Top 5 Running Injures... and How To React
If you run for any amount of time, there is a very high chance that you will suffer some sort of injury. For many runners, as soon as they recover from one injury, they injure another body part because they try to come back too aggressively to recover lost time. Sadly, that can lead to more time off your feet and more money spent going through sports rehab.
Here are some of the most common injuries that runners face, and what you need to do to make sure it doesn't happen again.
Achilles Tendonitis (tendonosis):
Orthopedic surgeons and sports medicine doctors say Achilles injuries are one of the most common (if not THE MOST COMMON) type of injuries to runners. Part of the problem is runners often fail to stretch adequately before, or after, training sessions. This one little tendon takes the bulk of the impact on every single stride, so it's no wonder that it's often fails.
The Gold-Standard for recovery are "Eccentric Strengthening Exercises."
The "single leg heel" drop is where you stand on the edge of a step and slowly lower your heels below the level of your toes. This will stretch the fibers of Achilles and re-align the fibers for proper healing. This can also be done in the gym with a seated calf machine where you can "load" the muscle even more to build up the Achilles for all the miles that will ensue.
Further Reading from WebMD about Achilles Injuries
One of the most frustrating, and common, injuries runners face are in the knee. Doctors will often cite knee problems as the number one reason you need to stop running, but other sports medicine doctors will say that runner can help knees healthy in the long run. One orthopedic surgeon we talked to about this story says that if he "stopped doing knee surgeries, he would lose about half of his weekly business." So the knee is serious business.
It makes sense that runners will injure this body part often because of the bio-mechanical issues that impact the area. From over-pronation, to weak quads, to tight IT bands, and hip misalignment, it all impacts the knee.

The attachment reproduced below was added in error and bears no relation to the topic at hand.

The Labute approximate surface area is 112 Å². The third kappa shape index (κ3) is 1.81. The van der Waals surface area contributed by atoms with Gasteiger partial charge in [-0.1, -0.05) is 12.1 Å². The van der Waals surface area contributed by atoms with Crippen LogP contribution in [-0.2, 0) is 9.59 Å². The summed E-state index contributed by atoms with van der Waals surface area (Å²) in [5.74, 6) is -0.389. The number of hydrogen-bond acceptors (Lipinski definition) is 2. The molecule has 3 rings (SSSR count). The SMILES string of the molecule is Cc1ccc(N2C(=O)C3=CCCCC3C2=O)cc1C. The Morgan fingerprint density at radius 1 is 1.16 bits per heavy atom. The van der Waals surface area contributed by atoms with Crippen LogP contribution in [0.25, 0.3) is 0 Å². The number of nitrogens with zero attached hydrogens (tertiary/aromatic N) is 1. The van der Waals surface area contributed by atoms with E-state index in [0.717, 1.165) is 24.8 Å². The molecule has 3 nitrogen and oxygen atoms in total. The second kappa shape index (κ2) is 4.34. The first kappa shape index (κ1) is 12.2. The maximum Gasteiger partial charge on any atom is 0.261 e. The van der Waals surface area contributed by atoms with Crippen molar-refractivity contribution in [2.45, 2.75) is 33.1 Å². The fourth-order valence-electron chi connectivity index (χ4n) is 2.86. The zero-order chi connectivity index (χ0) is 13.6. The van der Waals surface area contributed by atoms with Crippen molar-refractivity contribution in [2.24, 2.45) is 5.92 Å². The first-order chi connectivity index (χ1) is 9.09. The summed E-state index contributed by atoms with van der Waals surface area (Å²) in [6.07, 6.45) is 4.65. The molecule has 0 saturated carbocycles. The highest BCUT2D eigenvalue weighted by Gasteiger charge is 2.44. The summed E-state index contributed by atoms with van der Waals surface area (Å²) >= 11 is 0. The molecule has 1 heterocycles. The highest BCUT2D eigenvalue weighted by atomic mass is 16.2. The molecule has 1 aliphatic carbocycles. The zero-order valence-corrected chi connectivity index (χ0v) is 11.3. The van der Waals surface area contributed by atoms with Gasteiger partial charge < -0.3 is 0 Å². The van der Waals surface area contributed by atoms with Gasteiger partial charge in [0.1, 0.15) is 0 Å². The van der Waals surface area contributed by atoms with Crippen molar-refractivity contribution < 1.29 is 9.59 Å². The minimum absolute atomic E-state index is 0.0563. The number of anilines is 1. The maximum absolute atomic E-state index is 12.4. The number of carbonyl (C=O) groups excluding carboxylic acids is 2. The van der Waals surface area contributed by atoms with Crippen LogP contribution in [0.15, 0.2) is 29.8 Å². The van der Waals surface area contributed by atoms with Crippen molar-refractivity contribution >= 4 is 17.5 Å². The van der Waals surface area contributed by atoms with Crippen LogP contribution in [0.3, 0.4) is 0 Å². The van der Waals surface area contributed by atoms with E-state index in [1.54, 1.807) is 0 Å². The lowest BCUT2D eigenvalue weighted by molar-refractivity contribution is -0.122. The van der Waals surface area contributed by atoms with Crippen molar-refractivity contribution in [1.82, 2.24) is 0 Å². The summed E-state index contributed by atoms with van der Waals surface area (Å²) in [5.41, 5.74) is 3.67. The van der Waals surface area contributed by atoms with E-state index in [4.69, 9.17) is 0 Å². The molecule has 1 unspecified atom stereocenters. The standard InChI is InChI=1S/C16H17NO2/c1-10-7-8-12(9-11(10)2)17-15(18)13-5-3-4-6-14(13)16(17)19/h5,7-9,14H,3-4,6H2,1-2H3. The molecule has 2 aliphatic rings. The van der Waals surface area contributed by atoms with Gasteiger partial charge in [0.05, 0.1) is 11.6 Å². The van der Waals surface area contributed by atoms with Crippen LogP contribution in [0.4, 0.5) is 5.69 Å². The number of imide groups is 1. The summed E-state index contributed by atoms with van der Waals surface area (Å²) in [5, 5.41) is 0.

From a personal standpoint, it can take a year for full recovery. After a "meniscus trim" in 2018, along with rebuilding part of my knee cap and fibula, I felt able to run after a few weeks, but many of my other body parts worked together to protect my surgically repaired knee, keeping me sidelined for the better part of 12 months. As my surgeon told me, "your body is trying to figure out trauma just happened, so don't get frustrated. All of your tendons that connect in that area are doing their best to understand a new normal, so take it slow." As a runner, I hated the advice, but ultimately by body gave me no choice but rest.
Further Reading About Runner's Knee from WebMD
You would think that constant running would build all the leg muscles the same, but it doesn't. When you start to get an imbalance of muscles in the legs, it can begin to cause problems with the muscles groups that aren't reacting as well.
The common thinking by runners is that they simply need to stretch out their hamstrings more, but that can lead to even more problems. Overly stretched out muscles can cause just as many problems are hamstrings that are too tight. If you find yourself in this situation, it's time to build them up.
Physical therapists often use a program of strengthening hamstrings with a variety of exercises, while keeping the area limber with foam rolling and massage. PT's tell me that the biggest problem once a runner is over their hamstring issue is they go back to ignoring the area once they are back in a running program. The key is to keep doing the total body strengthening exercises when healthy in order to make sure you stay that way.
Further reading on Hamstring Injuries from WebMD